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    News Release - Queen's University receives $63.7 million grant from Canada First Research Excellence Fund

    Tuesday, September 6, 2016

    KINGSTON, Ont. – Queen’s University announced today that it has received an investment of $63.7 million from the Government of Canada’s Canada First Research Excellence Fund to support the creation of the Canadian Particle Astrophysics Research Centre (CPARC). The new centre aims to strengthen partnerships between Queen’s and other Canadian universities, attract top talent and build on Canada’s position as a leader in the field.

    “We are very thankful to the Government of Canada for their support for the new Canadian Particle Astrophysics Research Centre,” says Daniel Woolf, Principal and Vice-Chancellor, Queen’s University. “This funding from the Canada First Research Excellence Fund is a testament to the impact that Queen’s researchers are having in Canada and internationally in the study of the deepest mysteries of the universe. This new research centre will expand the scientific culture at Queen’s by attracting highly-skilled researchers who will lead the way on the next generation of ground-breaking experiments.”

    The new centre will be headquartered at Queen’s, with members located at seven affiliated Canadian universities – University of Alberta, University of British Columbia, Carleton, Laurentian, McGill, Université de Montréal and University of Toronto. The new centre will also partner with the Canadian Institute for Advanced Research (CIFAR), the Institute of Particle Physics (IPP), the Perimeter Institute, SNOLAB and TRIUMF.

    To support the new centre’s continuing and future research and experiments, 41 new positions for researchers, engineers, designers and technicians will be created. The centre will also provide opportunities for about 18 postdoctoral fellows and 40 graduate students on an annual basis. Queen’s has already committed to adding seven new faculty members – including two Tier II Canada Research Chairs – in support of the centre and its research aims.

    “Through this initiative we will develop new particle astrophysics detectors capable of probing the highest priority questions in physics today while integrating students, fostering greater international collaboration, engaging industry and cementing Canada’s place as the global leader in the field,” says Tony Noble, Interim Director of CPARC.

    Through its new and existing partnerships, the new centre will be involved in many of the world’s leading dark matter (PICO, NEWS, SuperCDMS and DEAP-3600) and neutrino physics (SNO+ and Majorana) experiments. These partnerships will allow researchers to extract maximum scientific output from the current suite of SNOLAB experiments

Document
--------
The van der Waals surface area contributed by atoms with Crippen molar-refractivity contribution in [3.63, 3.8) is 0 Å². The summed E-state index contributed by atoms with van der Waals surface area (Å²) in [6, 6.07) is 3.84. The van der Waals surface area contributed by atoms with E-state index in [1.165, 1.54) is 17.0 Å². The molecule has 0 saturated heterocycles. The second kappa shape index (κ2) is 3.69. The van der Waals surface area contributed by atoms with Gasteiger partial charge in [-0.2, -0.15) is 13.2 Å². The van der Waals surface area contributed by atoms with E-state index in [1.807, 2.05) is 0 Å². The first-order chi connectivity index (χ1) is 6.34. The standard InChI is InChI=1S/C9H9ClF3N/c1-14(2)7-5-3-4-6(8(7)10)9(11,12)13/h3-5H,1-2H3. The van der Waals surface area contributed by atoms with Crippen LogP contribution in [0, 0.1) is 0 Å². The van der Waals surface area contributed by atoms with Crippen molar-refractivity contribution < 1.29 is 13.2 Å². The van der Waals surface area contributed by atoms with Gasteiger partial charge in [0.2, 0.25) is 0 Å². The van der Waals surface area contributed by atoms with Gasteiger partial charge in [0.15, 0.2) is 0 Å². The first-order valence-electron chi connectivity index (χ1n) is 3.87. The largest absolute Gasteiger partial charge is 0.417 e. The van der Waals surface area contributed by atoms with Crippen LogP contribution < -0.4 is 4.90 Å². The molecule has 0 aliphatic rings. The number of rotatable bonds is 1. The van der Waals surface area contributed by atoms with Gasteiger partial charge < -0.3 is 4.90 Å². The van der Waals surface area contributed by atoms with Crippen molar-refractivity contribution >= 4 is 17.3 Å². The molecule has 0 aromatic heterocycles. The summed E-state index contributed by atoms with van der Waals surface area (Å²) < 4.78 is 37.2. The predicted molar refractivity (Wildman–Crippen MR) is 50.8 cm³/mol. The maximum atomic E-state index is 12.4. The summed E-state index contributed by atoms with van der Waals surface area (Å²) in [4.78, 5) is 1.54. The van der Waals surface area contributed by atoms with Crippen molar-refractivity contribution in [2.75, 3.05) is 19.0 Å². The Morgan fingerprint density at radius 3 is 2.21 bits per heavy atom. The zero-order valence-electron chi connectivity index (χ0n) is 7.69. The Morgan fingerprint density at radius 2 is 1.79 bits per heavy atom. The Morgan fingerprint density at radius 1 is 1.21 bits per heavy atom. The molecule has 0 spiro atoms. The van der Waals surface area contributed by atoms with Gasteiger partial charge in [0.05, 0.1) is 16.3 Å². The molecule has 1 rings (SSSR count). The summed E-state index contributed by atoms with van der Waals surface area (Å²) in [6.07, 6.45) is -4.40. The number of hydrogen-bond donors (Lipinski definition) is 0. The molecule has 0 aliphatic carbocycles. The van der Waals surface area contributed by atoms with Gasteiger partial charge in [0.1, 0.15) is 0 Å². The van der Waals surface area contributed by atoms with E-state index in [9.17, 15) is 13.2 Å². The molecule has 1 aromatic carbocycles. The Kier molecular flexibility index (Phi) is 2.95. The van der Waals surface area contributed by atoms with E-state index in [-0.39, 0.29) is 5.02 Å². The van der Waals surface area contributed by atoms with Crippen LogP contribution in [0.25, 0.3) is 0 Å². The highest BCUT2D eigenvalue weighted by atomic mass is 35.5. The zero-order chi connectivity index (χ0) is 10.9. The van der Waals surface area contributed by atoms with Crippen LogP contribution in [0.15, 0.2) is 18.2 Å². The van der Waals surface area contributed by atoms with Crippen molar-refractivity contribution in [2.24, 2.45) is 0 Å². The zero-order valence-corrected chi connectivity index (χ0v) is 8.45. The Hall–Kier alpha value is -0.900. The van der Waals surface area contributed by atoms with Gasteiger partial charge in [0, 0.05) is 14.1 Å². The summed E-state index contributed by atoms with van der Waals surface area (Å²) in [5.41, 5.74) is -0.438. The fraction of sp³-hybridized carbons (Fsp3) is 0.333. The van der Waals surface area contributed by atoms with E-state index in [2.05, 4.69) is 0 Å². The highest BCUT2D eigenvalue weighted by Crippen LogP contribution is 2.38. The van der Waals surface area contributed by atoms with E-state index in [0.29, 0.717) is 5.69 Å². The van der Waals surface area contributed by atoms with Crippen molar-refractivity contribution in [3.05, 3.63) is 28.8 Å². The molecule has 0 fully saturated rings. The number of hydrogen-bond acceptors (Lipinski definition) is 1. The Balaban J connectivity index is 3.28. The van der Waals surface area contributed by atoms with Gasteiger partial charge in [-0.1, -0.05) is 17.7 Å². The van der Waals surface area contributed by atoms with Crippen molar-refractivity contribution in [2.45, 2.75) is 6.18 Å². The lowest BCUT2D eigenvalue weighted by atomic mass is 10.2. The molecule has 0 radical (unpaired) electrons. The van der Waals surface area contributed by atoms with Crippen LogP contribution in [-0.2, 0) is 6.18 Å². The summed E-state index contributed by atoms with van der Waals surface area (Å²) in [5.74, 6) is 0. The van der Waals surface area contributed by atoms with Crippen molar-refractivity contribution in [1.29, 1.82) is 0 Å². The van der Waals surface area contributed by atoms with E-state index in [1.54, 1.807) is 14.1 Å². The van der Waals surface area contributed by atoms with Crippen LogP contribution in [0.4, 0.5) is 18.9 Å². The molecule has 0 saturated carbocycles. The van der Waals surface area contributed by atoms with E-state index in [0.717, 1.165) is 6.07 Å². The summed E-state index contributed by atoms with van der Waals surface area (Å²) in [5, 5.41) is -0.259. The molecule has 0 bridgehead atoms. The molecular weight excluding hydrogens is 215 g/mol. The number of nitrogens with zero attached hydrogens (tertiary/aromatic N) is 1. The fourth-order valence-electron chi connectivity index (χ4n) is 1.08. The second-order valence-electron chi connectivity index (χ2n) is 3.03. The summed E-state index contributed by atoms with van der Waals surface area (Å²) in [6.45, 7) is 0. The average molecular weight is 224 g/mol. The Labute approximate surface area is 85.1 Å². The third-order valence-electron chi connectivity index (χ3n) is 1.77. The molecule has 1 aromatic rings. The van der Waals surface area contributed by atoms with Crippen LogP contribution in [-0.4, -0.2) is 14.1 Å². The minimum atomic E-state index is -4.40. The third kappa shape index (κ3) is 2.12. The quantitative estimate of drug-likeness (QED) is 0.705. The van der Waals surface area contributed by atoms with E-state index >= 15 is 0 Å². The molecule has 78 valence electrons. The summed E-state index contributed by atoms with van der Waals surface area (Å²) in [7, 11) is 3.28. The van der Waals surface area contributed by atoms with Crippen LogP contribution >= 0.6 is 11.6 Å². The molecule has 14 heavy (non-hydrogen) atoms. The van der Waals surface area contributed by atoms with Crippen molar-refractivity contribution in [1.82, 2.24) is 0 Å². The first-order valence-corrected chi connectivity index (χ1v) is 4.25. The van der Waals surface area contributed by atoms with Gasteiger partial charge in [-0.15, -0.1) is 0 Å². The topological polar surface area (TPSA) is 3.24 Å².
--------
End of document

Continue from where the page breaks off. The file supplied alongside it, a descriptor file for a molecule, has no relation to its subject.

"Today's investment in creating CPARC is evidence of the Government's commitment to excellence in research,” says Mark Gerretsen, Member of Parliament for Kingston and the Islands. “This funding will help Queen's researchers become global leaders in particle astrophysics and is critical to Canada's long-term success in today's globally competitive world."

    In addition to its primary research aims, the centre will also provide additional opportunities for industry partnerships, which will benefit, amongst others, the nuclear, mining and medical industries. It will also provide new opportunities to embed students at all stages of their careers in this scientific culture, developing skills and creating training opportunities through linkages to colleges, industries and international programs.

    “At Queen’s we have fostered a culture of research excellence and strongly encourage and support the collaborative efforts of our researchers,” says Steven Liss, Vice-Principal (Research).  “Through its many partnerships and the collective work of its researchers, the Canadian Particle Astrophysics Research Centre will cement Queen’s and Canada’s place as a world-leading destination for particle astrophysics research.”

    Particle astrophysics is an institutional priority at Queen’s University. A leading research-intensive university, Queen’s has consistently demonstrated its unwavering support for this field since the inception of the SNO project over two decades ago. In 2014, Queen’s announced the appointment of Dr. Gilles Gerbier as the Canada Excellence Research Chair in Particle Astrophysics. Dr. Art McDonald’s co-receipt of the 2015 Nobel Prize in Physics, and the awarding of the 2016 Breakthrough Prize in Fundamental Physics, came in recognition of his leadership role in the Sudbury Neutrino Observatory team – many of whom are now leaders on the CPARC initiative.

    For more information on the Canada First Research Excellence Fund, please visit the website.


    Queen’s distinguishes itself as one of the leading research-intensive institutions in Canada. The mission is to advance research excellence, leadership and innovation, as well as enhance Queen’s impact at a national and international level. Through undertaking leading-edge research, Queen’s is addressing many of the world’s greatest challenges, and developing innovative ideas and technological advances brought about by discoveries in a variety of disciplines. Queen’s University is a member of the U15 Group of Canadian Research Universities.

    Chris Armes
    Communications Officer, Media Relations
    613-533-6000 x77513